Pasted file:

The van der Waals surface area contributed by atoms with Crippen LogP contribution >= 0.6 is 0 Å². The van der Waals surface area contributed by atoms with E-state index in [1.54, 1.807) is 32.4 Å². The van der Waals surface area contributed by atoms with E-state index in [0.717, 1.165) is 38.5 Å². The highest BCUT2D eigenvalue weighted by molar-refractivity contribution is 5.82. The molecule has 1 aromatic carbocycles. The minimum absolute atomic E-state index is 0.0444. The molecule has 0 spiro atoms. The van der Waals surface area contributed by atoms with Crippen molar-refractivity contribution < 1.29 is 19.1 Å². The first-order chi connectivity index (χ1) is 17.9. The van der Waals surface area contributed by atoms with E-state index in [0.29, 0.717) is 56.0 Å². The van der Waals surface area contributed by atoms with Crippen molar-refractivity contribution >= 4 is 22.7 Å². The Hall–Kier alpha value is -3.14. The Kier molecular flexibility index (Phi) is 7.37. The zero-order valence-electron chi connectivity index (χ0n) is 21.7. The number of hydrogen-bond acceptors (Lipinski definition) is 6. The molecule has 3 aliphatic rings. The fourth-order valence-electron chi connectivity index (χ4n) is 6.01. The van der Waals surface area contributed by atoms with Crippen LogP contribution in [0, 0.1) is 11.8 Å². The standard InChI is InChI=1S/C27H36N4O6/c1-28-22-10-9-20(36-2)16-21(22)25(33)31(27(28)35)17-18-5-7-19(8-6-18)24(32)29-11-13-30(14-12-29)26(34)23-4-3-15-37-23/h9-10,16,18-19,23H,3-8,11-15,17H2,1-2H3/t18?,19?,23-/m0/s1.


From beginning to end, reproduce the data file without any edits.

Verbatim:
The van der Waals surface area contributed by atoms with Crippen LogP contribution >= 0.6 is 0 Å². The van der Waals surface area contributed by atoms with E-state index in [1.54, 1.807) is 32.4 Å². The van der Waals surface area contributed by atoms with E-state index in [0.717, 1.165) is 38.5 Å². The highest BCUT2D eigenvalue weighted by molar-refractivity contribution is 5.82. The molecule has 1 aromatic carbocycles. The minimum absolute atomic E-state index is 0.0444. The molecule has 0 spiro atoms. The van der Waals surface area contributed by atoms with Crippen molar-refractivity contribution < 1.29 is 19.1 Å². The first-order chi connectivity index (χ1) is 17.9. The van der Waals surface area contributed by atoms with E-state index in [0.29, 0.717) is 56.0 Å². The van der Waals surface area contributed by atoms with Crippen molar-refractivity contribution >= 4 is 22.7 Å². The Hall–Kier alpha value is -3.14. The Kier molecular flexibility index (Phi) is 7.37. The zero-order valence-electron chi connectivity index (χ0n) is 21.7. The number of hydrogen-bond acceptors (Lipinski definition) is 6. The molecule has 3 aliphatic rings. The fourth-order valence-electron chi connectivity index (χ4n) is 6.01. The van der Waals surface area contributed by atoms with Crippen LogP contribution in [0, 0.1) is 11.8 Å². The standard InChI is InChI=1S/C27H36N4O6/c1-28-22-10-9-20(36-2)16-21(22)25(33)31(27(28)35)17-18-5-7-19(8-6-18)24(32)29-11-13-30(14-12-29)26(34)23-4-3-15-37-23/h9-10,16,18-19,23H,3-8,11-15,17H2,1-2H3/t18?,19?,23-/m0/s1.